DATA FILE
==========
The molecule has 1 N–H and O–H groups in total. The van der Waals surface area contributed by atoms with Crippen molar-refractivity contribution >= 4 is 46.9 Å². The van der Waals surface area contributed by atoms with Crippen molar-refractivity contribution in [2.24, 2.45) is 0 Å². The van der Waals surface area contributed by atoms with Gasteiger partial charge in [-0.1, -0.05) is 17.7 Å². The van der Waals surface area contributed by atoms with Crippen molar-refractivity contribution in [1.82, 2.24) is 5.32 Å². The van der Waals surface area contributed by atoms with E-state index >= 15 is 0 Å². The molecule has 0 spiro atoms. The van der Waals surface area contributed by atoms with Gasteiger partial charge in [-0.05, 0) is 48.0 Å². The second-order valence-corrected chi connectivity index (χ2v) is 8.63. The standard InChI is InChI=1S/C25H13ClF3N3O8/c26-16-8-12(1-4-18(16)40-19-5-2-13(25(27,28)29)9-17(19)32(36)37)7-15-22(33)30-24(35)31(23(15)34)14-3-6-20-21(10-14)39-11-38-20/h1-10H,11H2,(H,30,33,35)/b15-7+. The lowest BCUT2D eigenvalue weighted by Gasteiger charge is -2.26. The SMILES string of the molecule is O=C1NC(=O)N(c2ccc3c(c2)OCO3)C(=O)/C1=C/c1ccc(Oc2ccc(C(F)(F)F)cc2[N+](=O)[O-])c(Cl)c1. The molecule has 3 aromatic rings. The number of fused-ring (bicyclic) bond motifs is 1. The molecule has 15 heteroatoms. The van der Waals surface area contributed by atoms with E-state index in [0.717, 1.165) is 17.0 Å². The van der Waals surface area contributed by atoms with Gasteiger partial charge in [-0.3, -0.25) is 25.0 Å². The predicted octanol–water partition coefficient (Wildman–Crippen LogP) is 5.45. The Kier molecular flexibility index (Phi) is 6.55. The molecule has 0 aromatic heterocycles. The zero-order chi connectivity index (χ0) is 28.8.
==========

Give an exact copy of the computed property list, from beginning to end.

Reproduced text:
The molecule has 1 N–H and O–H groups in total. The van der Waals surface area contributed by atoms with Crippen molar-refractivity contribution >= 4 is 46.9 Å². The van der Waals surface area contributed by atoms with Crippen molar-refractivity contribution in [2.24, 2.45) is 0 Å². The van der Waals surface area contributed by atoms with Gasteiger partial charge in [-0.1, -0.05) is 17.7 Å². The van der Waals surface area contributed by atoms with Crippen molar-refractivity contribution in [1.82, 2.24) is 5.32 Å². The van der Waals surface area contributed by atoms with E-state index >= 15 is 0 Å². The molecule has 0 spiro atoms. The van der Waals surface area contributed by atoms with Gasteiger partial charge in [-0.05, 0) is 48.0 Å². The second-order valence-corrected chi connectivity index (χ2v) is 8.63. The standard InChI is InChI=1S/C25H13ClF3N3O8/c26-16-8-12(1-4-18(16)40-19-5-2-13(25(27,28)29)9-17(19)32(36)37)7-15-22(33)30-24(35)31(23(15)34)14-3-6-20-21(10-14)39-11-38-20/h1-10H,11H2,(H,30,33,35)/b15-7+. The lowest BCUT2D eigenvalue weighted by Gasteiger charge is -2.26. The SMILES string of the molecule is O=C1NC(=O)N(c2ccc3c(c2)OCO3)C(=O)/C1=C/c1ccc(Oc2ccc(C(F)(F)F)cc2[N+](=O)[O-])c(Cl)c1. The molecule has 3 aromatic rings. The number of fused-ring (bicyclic) bond motifs is 1. The molecule has 15 heteroatoms. The van der Waals surface area contributed by atoms with E-state index in [0.717, 1.165) is 17.0 Å². The van der Waals surface area contributed by atoms with Gasteiger partial charge in [-0.3, -0.25) is 25.0 Å². The predicted octanol–water partition coefficient (Wildman–Crippen LogP) is 5.45. The Kier molecular flexibility index (Phi) is 6.55. The molecule has 0 aromatic heterocycles. The zero-order chi connectivity index (χ0) is 28.8.